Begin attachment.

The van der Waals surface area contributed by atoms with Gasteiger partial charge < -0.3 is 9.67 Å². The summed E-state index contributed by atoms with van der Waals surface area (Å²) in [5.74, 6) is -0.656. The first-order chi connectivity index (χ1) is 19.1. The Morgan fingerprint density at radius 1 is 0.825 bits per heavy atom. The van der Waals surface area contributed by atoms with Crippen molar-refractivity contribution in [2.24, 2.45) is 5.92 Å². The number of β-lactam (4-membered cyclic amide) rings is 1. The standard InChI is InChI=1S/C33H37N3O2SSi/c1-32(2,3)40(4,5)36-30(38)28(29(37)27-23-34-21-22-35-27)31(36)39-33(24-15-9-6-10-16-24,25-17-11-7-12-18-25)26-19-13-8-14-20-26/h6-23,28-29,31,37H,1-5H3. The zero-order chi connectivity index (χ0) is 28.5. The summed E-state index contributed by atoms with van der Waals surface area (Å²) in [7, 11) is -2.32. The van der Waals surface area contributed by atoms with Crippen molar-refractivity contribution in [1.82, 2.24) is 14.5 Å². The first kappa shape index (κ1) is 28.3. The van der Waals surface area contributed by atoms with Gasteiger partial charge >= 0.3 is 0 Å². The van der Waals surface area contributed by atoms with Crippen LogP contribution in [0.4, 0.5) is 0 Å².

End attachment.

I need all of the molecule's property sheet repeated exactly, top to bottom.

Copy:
The van der Waals surface area contributed by atoms with Gasteiger partial charge < -0.3 is 9.67 Å². The summed E-state index contributed by atoms with van der Waals surface area (Å²) in [5.74, 6) is -0.656. The first-order chi connectivity index (χ1) is 19.1. The Morgan fingerprint density at radius 1 is 0.825 bits per heavy atom. The van der Waals surface area contributed by atoms with Crippen molar-refractivity contribution in [2.24, 2.45) is 5.92 Å². The number of β-lactam (4-membered cyclic amide) rings is 1. The standard InChI is InChI=1S/C33H37N3O2SSi/c1-32(2,3)40(4,5)36-30(38)28(29(37)27-23-34-21-22-35-27)31(36)39-33(24-15-9-6-10-16-24,25-17-11-7-12-18-25)26-19-13-8-14-20-26/h6-23,28-29,31,37H,1-5H3. The zero-order chi connectivity index (χ0) is 28.5. The summed E-state index contributed by atoms with van der Waals surface area (Å²) in [7, 11) is -2.32. The van der Waals surface area contributed by atoms with Crippen molar-refractivity contribution in [1.82, 2.24) is 14.5 Å². The first kappa shape index (κ1) is 28.3. The van der Waals surface area contributed by atoms with Gasteiger partial charge >= 0.3 is 0 Å². The van der Waals surface area contributed by atoms with Crippen LogP contribution in [0.4, 0.5) is 0 Å².